The most important thing for which we can prepare a child is the experience of freedom, at the right moment in life, through the understanding of one's own being.


Rudolf Steiner (1861-1925)

Self Development
role of sleep, acquisition, forgetting, formation of memory, remembering
By: Florian Osswald, December 2016, Journal of the Pedagogical Section No. 58 Michaelmas

Given the Night – Part I

I would like to introduce a short exercise here which is based on a lecture held by Rudolf Steiner on October 10th, 1918 (1). It is a kind of retrospective exercise which includes the following steps: Shortly after waking up in the morning, pause for a moment for a brief review of the morning, the night and the evening. Imagine yourself going back in time to the moment when you woke up. Perhaps you can see yourself getting dressed, cleaning your teeth, pushing the duvet back or opening a window. Go back one more step. Now you meet a kind of threshold. Keep going backwards 'into the night' as it were. Perhaps you remember a dream. Usually, we do not have any memory of our sleep, it happens subconsciously. Keep going backwards until you arrive at the moment of falling asleep. Which were your last thoughts, your last feelings before falling asleep? Keep going backwards into the evening for a few more moments into the evening and then stop the exercise.


In this small exercise, which should not take up much time, there are some treasures hidden which I would like to mention.


Falling Asleep and Waking Up

Both falling asleep and waking up are moments of crossing a 'threshold of consciousness'. It seems that this threshold is fairly insignificant for an adult. We don't normally pay much attention to it, but people who have children understand the importance of these moments. Parents read their children a bedtime story or listen patiently to what the children tell them about their day. In the morning, parents wake their children gently and maybe sing a little for them. However, as we get older we become more and more careless and do not develop any morning or evening rituals for adults. At night, we drop into bed, as tired as dogs, and in the morning we are savagely woken up by the sound of the alarm clock.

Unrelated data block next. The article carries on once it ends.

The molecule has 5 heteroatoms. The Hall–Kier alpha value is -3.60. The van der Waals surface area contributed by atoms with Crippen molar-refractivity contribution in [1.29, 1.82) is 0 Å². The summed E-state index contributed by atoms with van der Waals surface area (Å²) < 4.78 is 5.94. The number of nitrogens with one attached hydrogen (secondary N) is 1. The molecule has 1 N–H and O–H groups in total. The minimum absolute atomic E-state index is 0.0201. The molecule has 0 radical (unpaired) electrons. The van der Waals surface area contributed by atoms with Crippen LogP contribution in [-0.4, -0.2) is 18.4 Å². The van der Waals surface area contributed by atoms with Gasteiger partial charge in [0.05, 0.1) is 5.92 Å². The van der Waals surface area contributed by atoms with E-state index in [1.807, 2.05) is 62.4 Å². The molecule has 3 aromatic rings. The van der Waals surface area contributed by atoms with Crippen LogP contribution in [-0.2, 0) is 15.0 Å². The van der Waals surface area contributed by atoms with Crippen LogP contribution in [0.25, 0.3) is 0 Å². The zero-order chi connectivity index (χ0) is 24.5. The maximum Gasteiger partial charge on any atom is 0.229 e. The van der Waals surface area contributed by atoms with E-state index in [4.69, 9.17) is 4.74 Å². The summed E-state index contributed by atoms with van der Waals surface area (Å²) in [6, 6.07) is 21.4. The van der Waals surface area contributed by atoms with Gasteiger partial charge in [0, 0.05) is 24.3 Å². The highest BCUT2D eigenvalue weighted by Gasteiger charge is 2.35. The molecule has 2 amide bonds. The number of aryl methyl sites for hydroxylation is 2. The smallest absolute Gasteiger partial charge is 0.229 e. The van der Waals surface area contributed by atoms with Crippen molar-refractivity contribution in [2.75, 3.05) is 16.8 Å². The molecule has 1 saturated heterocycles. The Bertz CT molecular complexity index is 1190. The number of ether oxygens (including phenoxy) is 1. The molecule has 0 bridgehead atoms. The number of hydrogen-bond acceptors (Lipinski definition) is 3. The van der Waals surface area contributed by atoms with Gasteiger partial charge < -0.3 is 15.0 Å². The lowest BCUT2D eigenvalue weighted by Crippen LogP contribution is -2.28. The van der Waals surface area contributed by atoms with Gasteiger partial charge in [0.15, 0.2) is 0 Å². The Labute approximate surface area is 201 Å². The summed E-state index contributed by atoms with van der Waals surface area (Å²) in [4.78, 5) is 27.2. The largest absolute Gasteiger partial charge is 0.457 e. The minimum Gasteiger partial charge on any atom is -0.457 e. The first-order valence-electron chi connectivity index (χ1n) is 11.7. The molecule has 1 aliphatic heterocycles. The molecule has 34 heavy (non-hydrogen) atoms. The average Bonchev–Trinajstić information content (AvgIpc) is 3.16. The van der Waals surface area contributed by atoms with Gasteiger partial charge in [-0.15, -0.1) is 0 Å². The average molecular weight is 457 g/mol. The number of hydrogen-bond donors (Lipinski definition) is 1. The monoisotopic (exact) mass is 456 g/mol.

The exercise described above makes us more aware of the transitions from the conscious to the unconscious when falling asleep and from the unconscious to the conscious when waking up. And so, the time in-between takes on a different meaning. We start to understand that those two thresholds, which seem separated by our sleep, are connected like the banks of a river. In the evening we leave the safe ground of our waking life and dip our feet gently into the river. We are entering a new element; we become aware of the water as a new element. We realise that we have to swim in it and feel the uncertainty of something new. New questions arise in us: Will I be able to swim safely? Will I reach the other side of the river? How deep is the water? And as with every exercise, sooner or later, the preparation becomes an important issue.



As we start a project, we ask ourselves if our preparation has been sufficient. How far we venture into unknown territory depends on the preparation. Many adventures are abandoned prematurely because of a lack of stamina or because of the wrong attitude. The same is true when it comes to spiritual research. Many people start to do exercises without the right kind of preparation.


How can we create the necessary preconditions for successful exercises? What happens when we fall asleep? We enter from consciousness into unconsciousness, similar to to the execution of a particular movement. In movement, a conscious impulse joins up with unconscious processes in our body. Here, exercises which mirror the process of the disappearance of a conscious decision into an activity have proven to be helpful. Everything which strengthens volition, which is faintly similar to falling asleep, is beneficial.